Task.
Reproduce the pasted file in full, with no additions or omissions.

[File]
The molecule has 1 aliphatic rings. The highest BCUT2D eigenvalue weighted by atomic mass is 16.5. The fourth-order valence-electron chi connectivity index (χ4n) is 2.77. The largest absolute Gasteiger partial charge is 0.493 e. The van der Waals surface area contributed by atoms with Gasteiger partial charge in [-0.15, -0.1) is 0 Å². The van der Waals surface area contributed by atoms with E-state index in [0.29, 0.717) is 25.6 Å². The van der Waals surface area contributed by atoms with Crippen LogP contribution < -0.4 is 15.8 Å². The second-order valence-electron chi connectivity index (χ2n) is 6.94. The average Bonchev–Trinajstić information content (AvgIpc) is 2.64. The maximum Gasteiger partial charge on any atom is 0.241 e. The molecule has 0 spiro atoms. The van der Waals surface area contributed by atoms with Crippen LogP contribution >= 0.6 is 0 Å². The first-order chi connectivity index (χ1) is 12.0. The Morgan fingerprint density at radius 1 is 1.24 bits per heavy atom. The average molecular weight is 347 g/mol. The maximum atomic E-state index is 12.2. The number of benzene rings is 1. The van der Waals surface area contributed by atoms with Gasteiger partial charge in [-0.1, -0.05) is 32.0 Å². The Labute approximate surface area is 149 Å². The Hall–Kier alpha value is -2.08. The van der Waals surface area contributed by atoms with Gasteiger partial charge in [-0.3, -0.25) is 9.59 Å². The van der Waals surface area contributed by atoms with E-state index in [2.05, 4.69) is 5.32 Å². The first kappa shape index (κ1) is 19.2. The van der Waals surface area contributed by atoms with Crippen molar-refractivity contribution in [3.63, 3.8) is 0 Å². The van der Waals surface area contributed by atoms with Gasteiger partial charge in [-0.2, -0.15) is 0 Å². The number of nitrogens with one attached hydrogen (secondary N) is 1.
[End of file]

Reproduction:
The molecule has 1 aliphatic rings. The highest BCUT2D eigenvalue weighted by atomic mass is 16.5. The fourth-order valence-electron chi connectivity index (χ4n) is 2.77. The largest absolute Gasteiger partial charge is 0.493 e. The van der Waals surface area contributed by atoms with Gasteiger partial charge in [-0.15, -0.1) is 0 Å². The van der Waals surface area contributed by atoms with E-state index in [0.29, 0.717) is 25.6 Å². The van der Waals surface area contributed by atoms with Crippen LogP contribution < -0.4 is 15.8 Å². The second-order valence-electron chi connectivity index (χ2n) is 6.94. The average Bonchev–Trinajstić information content (AvgIpc) is 2.64. The maximum Gasteiger partial charge on any atom is 0.241 e. The molecule has 0 spiro atoms. The van der Waals surface area contributed by atoms with Crippen LogP contribution >= 0.6 is 0 Å². The first-order chi connectivity index (χ1) is 12.0. The Morgan fingerprint density at radius 1 is 1.24 bits per heavy atom. The average molecular weight is 347 g/mol. The maximum atomic E-state index is 12.2. The number of benzene rings is 1. The van der Waals surface area contributed by atoms with Gasteiger partial charge in [-0.1, -0.05) is 32.0 Å². The Labute approximate surface area is 149 Å². The Hall–Kier alpha value is -2.08. The van der Waals surface area contributed by atoms with Gasteiger partial charge in [-0.3, -0.25) is 9.59 Å². The van der Waals surface area contributed by atoms with E-state index in [2.05, 4.69) is 5.32 Å². The first kappa shape index (κ1) is 19.2. The van der Waals surface area contributed by atoms with Crippen molar-refractivity contribution in [3.63, 3.8) is 0 Å². The van der Waals surface area contributed by atoms with Gasteiger partial charge in [-0.2, -0.15) is 0 Å². The number of nitrogens with one attached hydrogen (secondary N) is 1.